“So at the moment, work on both the Atlantic Coast and the Mountain Valley pipelines is halted for stream crossings,” Doug Wellman, vice president of the Friends of Nelson County, told WhoWhatWhy.
Virginia state regulators also have been challenging the pipeline project.
On December 7, Virginia’s State Corporation Commission rejected Dominion’s integrated resource plan, which projected energy needs in the state over the next 15 years. The Commission found that Dominion had overestimated the state’s future energy demand.
The unusual rebuff of the energy giant may affect the ACP, since the utility has argued that, because of the region’s growing needs, the pipeline is vital.
Today, December 19, the Virginia Air Pollution Control Board will decide whether to approve Dominion’s request to build a massive compressor station in the Union Hill neighborhood of rural Buckingham County.
When Northam replaced two members on the Board last month, state officials insisted that the move was routine — their terms had expired several months before. However, the members who were asked to leave — Samuel Bleicher and Rebecca Rubin — had raised questions and concerns about the compressor.
After a public outcry over the board reshuffle, Northam said that the two new members of the Board will not vote Wednesday, leaving only four members to decide the fate of the compressor. (One member had recused himself.)
“It looks like the governor put his thumb on the scale, intervened in the process [which is] not supposed to be subject to governmental intrusions,” Wellman charged. “When you take two people that were raising questions about the appropriateness of this compressor station and its location and all of a sudden pluck them off the board after they’ve gone through an extensive process of reading, and being briefed, and listening to comments from the public, … this just seems egregious.”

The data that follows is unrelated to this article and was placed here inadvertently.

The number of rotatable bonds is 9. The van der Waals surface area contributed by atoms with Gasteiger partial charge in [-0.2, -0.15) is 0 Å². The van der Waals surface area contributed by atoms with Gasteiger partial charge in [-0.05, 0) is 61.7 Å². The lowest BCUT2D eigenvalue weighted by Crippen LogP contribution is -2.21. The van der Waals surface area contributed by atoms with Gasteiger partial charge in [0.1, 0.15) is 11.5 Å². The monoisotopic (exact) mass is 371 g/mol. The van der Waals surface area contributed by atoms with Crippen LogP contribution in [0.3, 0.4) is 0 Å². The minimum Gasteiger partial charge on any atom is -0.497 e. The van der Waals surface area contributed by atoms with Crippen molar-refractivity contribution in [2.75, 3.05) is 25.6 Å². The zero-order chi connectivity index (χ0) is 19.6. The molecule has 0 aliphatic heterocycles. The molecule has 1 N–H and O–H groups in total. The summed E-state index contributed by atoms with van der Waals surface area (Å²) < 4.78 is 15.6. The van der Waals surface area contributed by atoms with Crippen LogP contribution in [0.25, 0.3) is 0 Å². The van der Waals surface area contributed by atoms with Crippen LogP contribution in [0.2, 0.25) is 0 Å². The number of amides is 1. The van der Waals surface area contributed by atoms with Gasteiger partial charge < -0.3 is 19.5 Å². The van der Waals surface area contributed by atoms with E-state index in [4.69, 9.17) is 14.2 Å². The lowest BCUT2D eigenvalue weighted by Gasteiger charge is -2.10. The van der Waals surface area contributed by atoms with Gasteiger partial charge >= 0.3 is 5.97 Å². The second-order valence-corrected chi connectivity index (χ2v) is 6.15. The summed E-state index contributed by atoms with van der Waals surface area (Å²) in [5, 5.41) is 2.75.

Northam has long benefited from the political support of both Dominion and the Virginia LCV. According to the Virginia Public Access Project, Dominion’s contributions to Northam over his career were about $200,000, while the LCV has funneled nearly 15 times that amount, close to $2.9 million, into his campaign coffers.
“We think he made a mistake,” the LCV’s Francis said. But Francis blamed Northam’s errors on the governor’s over-reliance on regulatory staff who lack the resources they need. He praised the governor for recently plumping up the Department of Environmental Quality’s budget by $2.5 million.
He pointed out that the controversy may also help move the fight against the pipeline to a larger public stage. “I think politically it’s growing as an issue, it’s an issue that is resonating more with the public outside of the folks along the route,” Francis said.
“Other folks in different parts of the state are looking at it as a ‘Can we trust the Governor’ type of issue. That’s the bigger picture. I think that’s something the administration felt in the wake of what happened with the Air Board. In a lot of ways, the optics are changing, and they’re changing really quickly.”